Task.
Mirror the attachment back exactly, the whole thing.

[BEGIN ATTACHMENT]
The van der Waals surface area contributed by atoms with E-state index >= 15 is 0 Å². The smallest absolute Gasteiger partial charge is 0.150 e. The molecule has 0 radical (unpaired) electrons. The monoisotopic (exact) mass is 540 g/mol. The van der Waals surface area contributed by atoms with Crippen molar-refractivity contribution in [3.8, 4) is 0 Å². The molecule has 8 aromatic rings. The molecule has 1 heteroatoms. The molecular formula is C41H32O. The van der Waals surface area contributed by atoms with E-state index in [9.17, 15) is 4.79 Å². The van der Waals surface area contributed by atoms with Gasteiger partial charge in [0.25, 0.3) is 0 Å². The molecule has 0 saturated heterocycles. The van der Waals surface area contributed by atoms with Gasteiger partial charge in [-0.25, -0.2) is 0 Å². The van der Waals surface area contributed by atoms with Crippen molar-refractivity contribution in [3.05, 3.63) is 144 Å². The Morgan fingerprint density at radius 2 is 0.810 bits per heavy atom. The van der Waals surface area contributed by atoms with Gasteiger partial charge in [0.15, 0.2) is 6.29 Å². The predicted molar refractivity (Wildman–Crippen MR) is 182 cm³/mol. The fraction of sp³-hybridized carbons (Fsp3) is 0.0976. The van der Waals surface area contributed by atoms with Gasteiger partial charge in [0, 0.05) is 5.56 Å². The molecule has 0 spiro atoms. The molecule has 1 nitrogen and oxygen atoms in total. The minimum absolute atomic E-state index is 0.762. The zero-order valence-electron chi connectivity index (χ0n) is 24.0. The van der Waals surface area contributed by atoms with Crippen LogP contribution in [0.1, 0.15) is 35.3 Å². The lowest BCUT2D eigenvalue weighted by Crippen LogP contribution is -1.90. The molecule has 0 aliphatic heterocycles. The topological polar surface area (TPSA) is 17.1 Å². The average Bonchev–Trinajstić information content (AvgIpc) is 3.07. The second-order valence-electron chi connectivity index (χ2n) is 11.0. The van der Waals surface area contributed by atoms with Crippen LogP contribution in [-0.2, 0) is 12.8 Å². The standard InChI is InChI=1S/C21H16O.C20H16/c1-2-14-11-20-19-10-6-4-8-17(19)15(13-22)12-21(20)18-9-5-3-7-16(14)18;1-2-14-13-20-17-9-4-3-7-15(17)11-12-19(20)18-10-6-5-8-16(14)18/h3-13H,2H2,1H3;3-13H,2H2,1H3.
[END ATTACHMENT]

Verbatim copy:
The van der Waals surface area contributed by atoms with E-state index >= 15 is 0 Å². The smallest absolute Gasteiger partial charge is 0.150 e. The molecule has 0 radical (unpaired) electrons. The monoisotopic (exact) mass is 540 g/mol. The van der Waals surface area contributed by atoms with Crippen molar-refractivity contribution in [3.8, 4) is 0 Å². The molecule has 8 aromatic rings. The molecule has 1 heteroatoms. The molecular formula is C41H32O. The van der Waals surface area contributed by atoms with E-state index in [9.17, 15) is 4.79 Å². The van der Waals surface area contributed by atoms with Gasteiger partial charge in [0.25, 0.3) is 0 Å². The molecule has 0 saturated heterocycles. The van der Waals surface area contributed by atoms with Gasteiger partial charge in [-0.25, -0.2) is 0 Å². The van der Waals surface area contributed by atoms with Crippen molar-refractivity contribution in [3.05, 3.63) is 144 Å². The Morgan fingerprint density at radius 2 is 0.810 bits per heavy atom. The van der Waals surface area contributed by atoms with Gasteiger partial charge in [0.15, 0.2) is 6.29 Å². The predicted molar refractivity (Wildman–Crippen MR) is 182 cm³/mol. The fraction of sp³-hybridized carbons (Fsp3) is 0.0976. The van der Waals surface area contributed by atoms with Gasteiger partial charge in [0, 0.05) is 5.56 Å². The molecule has 0 spiro atoms. The molecule has 1 nitrogen and oxygen atoms in total. The minimum absolute atomic E-state index is 0.762. The zero-order valence-electron chi connectivity index (χ0n) is 24.0. The van der Waals surface area contributed by atoms with Crippen LogP contribution in [0.1, 0.15) is 35.3 Å². The lowest BCUT2D eigenvalue weighted by Crippen LogP contribution is -1.90. The molecule has 0 aliphatic heterocycles. The topological polar surface area (TPSA) is 17.1 Å². The average Bonchev–Trinajstić information content (AvgIpc) is 3.07. The second-order valence-electron chi connectivity index (χ2n) is 11.0. The van der Waals surface area contributed by atoms with Crippen LogP contribution in [-0.2, 0) is 12.8 Å². The standard InChI is InChI=1S/C21H16O.C20H16/c1-2-14-11-20-19-10-6-4-8-17(19)15(13-22)12-21(20)18-9-5-3-7-16(14)18;1-2-14-13-20-17-9-4-3-7-15(17)11-12-19(20)18-10-6-5-8-16(14)18/h3-13H,2H2,1H3;3-13H,2H2,1H3.